By Dave Barton
By LP Hastings
By Sarah Bennett
By LP Hastings
By Jena Ardell
By Steve Lowery
By R. Scott Moxley
By Joel Beers
How did we ever let it get to this?
I'd love to personally shake the hand of the idiot-savant responsible for ass-branding. Good job to you, sir or ma'am (had to have been a guy)—I mean, other than the fact that you actually got people to think velour is okay to wear out in public (or ever) you've managed to convince an entire generation of sheep that not only is it okay to utilize their asses as virtual spaces for rent (them paying you to advertise: brilliant!) but that it's also okay to read whatever phrase is slapped across someone's tush. And? The longer the phrase, the longer people ogle your ass. See? Totally brilliant.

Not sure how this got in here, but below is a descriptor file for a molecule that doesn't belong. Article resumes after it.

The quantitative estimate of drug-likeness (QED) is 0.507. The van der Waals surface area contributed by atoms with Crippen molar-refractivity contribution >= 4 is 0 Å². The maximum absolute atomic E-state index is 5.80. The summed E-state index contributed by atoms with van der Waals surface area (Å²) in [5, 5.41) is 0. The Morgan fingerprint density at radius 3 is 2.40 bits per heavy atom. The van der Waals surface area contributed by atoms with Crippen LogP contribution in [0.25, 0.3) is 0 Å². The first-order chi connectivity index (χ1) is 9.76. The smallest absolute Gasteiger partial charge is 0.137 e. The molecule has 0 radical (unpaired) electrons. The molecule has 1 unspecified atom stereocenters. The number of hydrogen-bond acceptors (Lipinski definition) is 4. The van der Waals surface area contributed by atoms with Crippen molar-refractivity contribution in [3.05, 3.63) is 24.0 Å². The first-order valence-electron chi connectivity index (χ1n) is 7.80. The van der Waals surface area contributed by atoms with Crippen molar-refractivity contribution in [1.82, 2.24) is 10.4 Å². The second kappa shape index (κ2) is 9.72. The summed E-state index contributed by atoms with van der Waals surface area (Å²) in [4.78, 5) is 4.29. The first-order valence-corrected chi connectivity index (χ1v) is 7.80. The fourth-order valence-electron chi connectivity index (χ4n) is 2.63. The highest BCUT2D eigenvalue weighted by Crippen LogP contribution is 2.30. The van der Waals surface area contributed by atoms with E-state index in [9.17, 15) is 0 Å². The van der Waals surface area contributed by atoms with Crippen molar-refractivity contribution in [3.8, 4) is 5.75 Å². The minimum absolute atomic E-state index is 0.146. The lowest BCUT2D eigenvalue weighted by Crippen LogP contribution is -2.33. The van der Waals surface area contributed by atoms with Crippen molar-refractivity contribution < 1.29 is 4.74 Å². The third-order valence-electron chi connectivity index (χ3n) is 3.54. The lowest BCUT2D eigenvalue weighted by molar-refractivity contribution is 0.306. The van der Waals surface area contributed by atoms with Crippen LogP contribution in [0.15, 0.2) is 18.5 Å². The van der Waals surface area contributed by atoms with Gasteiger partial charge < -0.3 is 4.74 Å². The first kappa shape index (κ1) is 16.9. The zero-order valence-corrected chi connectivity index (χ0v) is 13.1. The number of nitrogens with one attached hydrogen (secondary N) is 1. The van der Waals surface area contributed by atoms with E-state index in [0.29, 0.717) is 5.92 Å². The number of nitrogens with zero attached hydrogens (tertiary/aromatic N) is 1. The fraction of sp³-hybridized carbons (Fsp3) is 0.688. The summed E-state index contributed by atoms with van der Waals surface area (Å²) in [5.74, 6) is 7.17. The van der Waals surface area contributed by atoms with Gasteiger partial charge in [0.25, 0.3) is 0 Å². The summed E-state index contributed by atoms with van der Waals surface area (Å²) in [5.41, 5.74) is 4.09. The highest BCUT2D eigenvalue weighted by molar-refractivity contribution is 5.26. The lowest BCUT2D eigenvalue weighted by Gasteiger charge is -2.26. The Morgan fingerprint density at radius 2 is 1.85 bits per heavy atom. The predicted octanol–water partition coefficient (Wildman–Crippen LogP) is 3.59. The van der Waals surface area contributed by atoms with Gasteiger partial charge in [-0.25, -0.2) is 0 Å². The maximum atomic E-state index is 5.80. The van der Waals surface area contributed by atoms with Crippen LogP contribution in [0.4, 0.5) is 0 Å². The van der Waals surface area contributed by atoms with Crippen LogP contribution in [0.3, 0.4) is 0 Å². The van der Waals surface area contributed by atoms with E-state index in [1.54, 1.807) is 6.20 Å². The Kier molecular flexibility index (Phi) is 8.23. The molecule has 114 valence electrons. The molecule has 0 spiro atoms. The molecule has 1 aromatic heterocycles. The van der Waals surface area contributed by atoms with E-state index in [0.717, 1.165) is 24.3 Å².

The designer sweatsuit has been a plague on high schools, college campuses and Fashion Island for much too long now. These candy-colored jogging outfits of velour and sparkly stuff are going for upwards of $300 per set or, like this pair of navy sweatpants at Abercrombie & Fitch, ever-so-slightly less.
One of the latest to cash in on the fancy jogging suit game is Primp, whose cotton horse-and-bunny-and-anchor-and-heart patterned zip-up hoodies ($143) and drawstring pants ($132—remember when drawstring pants were reserved for pajamas and fat people?) began flying off the shelves after Paris Hilton, Mischa Barton and whoever else were photographed in them.
And the only way of recognizing the (monetary) value of these outfits? The words on your ass. So. Classy. I've seen everything from Greek letters to band names (have you no shame?) to cutesy phrases (SNOW BUM! Ha! Punny!). But for some reason, the brand that remains the worst to me is the brand that started it all: Juicy Couture.
How many times have you been at the gym (zero for me but so I hear) looking at words on the oscillating butt of some skinny bitch on the treadmill ahead of you? Why would you want to advertise any part of your body as "juicy," girls? (Especially when the ass in said pants is nowhere near "juicy" level. False advertising.)